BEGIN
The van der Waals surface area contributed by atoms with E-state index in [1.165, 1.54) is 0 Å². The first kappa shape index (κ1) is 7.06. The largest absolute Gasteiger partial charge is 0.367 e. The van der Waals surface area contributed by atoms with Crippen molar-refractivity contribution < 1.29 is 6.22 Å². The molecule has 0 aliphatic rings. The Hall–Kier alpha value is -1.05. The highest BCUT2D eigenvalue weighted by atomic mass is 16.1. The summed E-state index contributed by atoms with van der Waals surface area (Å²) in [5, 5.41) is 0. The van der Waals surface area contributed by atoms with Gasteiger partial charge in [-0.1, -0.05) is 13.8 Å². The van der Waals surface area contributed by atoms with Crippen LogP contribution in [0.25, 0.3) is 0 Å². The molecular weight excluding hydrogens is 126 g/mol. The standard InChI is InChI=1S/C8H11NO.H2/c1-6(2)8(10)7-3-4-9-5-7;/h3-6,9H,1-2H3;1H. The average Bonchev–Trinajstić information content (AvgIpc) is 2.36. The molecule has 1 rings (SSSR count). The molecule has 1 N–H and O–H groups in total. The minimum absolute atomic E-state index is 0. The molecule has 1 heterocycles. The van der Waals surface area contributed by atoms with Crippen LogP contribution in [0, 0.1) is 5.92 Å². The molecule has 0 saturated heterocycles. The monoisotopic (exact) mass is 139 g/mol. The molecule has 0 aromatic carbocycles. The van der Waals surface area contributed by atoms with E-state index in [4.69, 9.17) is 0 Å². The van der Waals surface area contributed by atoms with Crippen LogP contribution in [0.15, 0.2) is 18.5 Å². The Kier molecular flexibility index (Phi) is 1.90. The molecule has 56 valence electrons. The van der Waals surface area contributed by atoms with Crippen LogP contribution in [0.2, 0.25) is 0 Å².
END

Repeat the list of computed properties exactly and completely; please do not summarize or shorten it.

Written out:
The van der Waals surface area contributed by atoms with E-state index in [1.165, 1.54) is 0 Å². The first kappa shape index (κ1) is 7.06. The largest absolute Gasteiger partial charge is 0.367 e. The van der Waals surface area contributed by atoms with Crippen molar-refractivity contribution < 1.29 is 6.22 Å². The molecule has 0 aliphatic rings. The Hall–Kier alpha value is -1.05. The highest BCUT2D eigenvalue weighted by atomic mass is 16.1. The summed E-state index contributed by atoms with van der Waals surface area (Å²) in [5, 5.41) is 0. The van der Waals surface area contributed by atoms with Gasteiger partial charge in [-0.1, -0.05) is 13.8 Å². The van der Waals surface area contributed by atoms with Crippen LogP contribution in [0.25, 0.3) is 0 Å². The molecular weight excluding hydrogens is 126 g/mol. The standard InChI is InChI=1S/C8H11NO.H2/c1-6(2)8(10)7-3-4-9-5-7;/h3-6,9H,1-2H3;1H. The average Bonchev–Trinajstić information content (AvgIpc) is 2.36. The molecule has 1 rings (SSSR count). The molecule has 1 N–H and O–H groups in total. The minimum absolute atomic E-state index is 0. The molecule has 1 heterocycles. The van der Waals surface area contributed by atoms with Crippen LogP contribution in [0, 0.1) is 5.92 Å². The molecule has 0 saturated heterocycles. The monoisotopic (exact) mass is 139 g/mol. The molecule has 0 aromatic carbocycles. The van der Waals surface area contributed by atoms with E-state index in [4.69, 9.17) is 0 Å². The van der Waals surface area contributed by atoms with Crippen LogP contribution in [0.15, 0.2) is 18.5 Å². The Kier molecular flexibility index (Phi) is 1.90. The molecule has 56 valence electrons. The van der Waals surface area contributed by atoms with Crippen LogP contribution in [0.2, 0.25) is 0 Å².